I ran a marathon on Sunday.
Marathons are like, I imagine, combat. Intense experiences that you need time to decompress from. The closest I have ever come to a combat experience was the nine years of police work I did. Most nights I was out on my own on patrol, focused, active, confronting situations fraught with peril, occasionally experiencing fear (or once or twice, terror). It was intense and, at times, dangerous work. Twenty years after I left it, I'm still decompressing from it. Marathons are a lot like that.
You never really get over any of them. I can vividly remember each one I have run. For the several hours that you are engaged in them you are thrust deeply into their immediacy. All actions are aimed towards the solitary completion of a difficult task. Hours of drudgery and acute discomfort are coupled with an occasional uplifting moment such as when you view a magnificent vista or come upon a rehabilitating wounded veteran struggling along doggedly on injured or missing limbs.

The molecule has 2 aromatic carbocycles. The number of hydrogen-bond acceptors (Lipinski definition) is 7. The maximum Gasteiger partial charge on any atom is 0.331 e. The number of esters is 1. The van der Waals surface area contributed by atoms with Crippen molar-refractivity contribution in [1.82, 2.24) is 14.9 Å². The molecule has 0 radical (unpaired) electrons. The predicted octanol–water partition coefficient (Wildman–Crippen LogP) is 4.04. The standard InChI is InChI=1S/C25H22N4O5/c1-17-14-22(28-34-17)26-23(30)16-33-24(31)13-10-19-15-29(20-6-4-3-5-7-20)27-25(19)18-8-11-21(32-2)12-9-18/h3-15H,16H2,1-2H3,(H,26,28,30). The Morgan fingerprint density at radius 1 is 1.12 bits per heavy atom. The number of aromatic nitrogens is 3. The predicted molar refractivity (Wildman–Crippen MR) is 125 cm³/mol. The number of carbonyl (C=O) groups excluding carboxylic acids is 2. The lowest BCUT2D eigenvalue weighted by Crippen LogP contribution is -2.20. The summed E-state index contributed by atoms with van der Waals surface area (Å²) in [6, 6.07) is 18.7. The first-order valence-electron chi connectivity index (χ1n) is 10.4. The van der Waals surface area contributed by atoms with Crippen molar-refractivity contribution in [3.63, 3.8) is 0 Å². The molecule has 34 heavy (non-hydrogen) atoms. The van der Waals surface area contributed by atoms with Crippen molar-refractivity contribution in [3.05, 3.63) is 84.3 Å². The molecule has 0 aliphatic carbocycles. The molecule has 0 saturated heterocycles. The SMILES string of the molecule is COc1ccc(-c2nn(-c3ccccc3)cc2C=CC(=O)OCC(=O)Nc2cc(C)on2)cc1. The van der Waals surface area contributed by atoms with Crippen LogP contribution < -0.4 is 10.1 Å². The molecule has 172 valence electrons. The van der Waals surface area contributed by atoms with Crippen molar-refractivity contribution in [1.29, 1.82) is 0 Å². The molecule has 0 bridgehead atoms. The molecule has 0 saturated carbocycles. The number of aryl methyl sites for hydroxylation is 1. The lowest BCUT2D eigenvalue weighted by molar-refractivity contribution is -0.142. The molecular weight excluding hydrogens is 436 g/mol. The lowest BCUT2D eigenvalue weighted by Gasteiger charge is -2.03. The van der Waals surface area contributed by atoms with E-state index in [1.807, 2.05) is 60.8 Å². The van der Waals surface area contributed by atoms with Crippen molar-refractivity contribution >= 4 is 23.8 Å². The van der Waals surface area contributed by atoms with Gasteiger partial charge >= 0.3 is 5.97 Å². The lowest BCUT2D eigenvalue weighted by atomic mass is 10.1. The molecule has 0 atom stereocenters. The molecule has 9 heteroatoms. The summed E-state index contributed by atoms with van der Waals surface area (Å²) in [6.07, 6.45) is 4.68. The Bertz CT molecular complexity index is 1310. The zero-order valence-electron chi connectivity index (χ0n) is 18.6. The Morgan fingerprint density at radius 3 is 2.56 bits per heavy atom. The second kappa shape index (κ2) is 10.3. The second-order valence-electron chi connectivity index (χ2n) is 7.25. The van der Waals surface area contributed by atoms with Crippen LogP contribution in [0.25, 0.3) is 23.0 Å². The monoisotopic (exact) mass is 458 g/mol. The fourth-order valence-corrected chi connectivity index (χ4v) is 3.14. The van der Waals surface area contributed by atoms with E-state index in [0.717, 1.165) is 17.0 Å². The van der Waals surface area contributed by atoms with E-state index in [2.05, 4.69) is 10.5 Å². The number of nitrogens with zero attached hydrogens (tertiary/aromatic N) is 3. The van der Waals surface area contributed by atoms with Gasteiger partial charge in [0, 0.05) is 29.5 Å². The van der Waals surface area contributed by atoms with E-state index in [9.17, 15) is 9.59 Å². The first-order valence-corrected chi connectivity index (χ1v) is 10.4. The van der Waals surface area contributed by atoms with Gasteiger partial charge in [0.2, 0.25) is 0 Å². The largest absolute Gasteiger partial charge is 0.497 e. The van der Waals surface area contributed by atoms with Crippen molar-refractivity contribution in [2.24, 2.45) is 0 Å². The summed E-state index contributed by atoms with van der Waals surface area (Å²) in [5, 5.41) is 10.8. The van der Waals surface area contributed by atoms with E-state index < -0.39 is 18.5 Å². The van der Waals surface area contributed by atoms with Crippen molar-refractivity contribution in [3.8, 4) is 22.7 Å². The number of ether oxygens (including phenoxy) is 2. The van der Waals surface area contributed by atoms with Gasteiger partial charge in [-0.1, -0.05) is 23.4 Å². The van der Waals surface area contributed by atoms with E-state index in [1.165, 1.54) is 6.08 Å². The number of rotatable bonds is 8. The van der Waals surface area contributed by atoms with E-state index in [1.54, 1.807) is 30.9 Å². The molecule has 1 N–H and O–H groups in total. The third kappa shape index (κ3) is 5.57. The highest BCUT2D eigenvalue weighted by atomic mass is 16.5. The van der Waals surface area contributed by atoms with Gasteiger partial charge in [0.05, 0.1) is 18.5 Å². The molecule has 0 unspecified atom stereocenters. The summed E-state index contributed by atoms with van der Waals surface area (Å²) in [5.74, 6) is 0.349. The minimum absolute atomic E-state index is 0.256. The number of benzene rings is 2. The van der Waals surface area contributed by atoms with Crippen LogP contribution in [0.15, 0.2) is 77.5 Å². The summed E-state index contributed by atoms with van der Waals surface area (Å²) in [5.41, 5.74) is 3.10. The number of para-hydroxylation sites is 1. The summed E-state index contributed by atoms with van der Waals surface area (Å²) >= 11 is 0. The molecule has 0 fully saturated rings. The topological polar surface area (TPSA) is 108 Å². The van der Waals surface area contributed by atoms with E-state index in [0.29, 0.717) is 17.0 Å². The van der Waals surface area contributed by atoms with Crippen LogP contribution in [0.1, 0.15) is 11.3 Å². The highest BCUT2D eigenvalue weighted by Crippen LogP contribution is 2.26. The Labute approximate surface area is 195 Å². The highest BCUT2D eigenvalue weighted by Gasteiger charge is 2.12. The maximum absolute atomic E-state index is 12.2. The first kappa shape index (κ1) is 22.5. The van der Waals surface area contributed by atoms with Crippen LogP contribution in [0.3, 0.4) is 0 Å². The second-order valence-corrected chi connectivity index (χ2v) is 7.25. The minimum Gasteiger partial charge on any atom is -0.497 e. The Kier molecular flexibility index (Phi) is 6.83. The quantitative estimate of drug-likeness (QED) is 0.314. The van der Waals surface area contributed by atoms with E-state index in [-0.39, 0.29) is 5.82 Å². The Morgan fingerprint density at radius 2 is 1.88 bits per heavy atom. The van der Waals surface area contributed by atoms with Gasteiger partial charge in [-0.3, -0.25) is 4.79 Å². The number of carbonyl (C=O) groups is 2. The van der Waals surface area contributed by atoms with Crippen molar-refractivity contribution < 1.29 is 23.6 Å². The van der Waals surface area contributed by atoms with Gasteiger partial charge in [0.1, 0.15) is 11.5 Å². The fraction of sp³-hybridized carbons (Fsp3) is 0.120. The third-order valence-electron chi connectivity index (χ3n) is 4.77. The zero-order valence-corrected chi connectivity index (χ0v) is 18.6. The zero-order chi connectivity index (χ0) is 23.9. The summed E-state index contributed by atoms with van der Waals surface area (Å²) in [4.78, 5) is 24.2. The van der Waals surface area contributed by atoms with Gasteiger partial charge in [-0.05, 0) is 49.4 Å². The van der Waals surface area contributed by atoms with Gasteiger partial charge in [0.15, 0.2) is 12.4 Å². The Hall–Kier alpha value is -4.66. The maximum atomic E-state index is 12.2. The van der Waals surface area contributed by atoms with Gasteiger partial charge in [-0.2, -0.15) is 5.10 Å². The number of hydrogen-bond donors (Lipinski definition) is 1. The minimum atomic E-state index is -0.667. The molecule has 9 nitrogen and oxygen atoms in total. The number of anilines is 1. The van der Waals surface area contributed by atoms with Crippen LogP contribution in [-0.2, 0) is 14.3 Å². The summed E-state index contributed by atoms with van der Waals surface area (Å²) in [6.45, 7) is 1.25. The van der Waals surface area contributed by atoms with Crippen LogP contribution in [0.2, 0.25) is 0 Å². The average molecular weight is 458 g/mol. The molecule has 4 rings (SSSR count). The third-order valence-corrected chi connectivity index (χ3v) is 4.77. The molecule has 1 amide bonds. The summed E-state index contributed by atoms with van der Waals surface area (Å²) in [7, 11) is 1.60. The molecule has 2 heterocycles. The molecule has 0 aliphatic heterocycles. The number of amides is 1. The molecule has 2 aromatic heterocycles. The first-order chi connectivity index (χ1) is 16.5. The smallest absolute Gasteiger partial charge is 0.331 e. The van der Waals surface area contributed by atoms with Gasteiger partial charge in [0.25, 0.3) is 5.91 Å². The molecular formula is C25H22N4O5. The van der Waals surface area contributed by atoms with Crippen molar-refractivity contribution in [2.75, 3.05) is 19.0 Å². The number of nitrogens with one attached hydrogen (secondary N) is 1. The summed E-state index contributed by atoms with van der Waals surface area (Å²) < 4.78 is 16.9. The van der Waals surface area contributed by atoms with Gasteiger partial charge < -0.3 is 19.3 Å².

You are limited by the possible. Do you need a 5:40 in the last mile to PR? It ain't gonna happen so enjoy the finish. Do you need a 7:40 instead? Then it's time to get a move on and hope for the best.
Like a soldier placed into the field, the whole community supports you. The supply train is loaded and people hand you drinks, food or comfort in the form of aspirin, cooling sprays or encouragement. If you falter, they will immediately succor you. But you have to go it alone. No one can cover any part of the 26 miles for you. On the race course, there is no place to hide from the elephant.
Also, you can't escape from your own effort. Were you a coward, did you do your duty, or did you perform extraordinarily? Deep down, you know the answer. It's your own secret, but the knowledge is there within you.
A few years back, a friend, perhaps feeling the tug of mortality after passing the half-century mark, asked me if I had done even one thing in years that had left me feeling truly exhilarated. The way the question was asked implied that after long reflection the answer would invariably be no, sort of like when W was asked if he could think of any mistake he had made following 9/11.
The answer instantly sprang into my head. Sure, I replied, I feel that way after every marathon.
That's how I felt about it then, and that's how I feel about it now.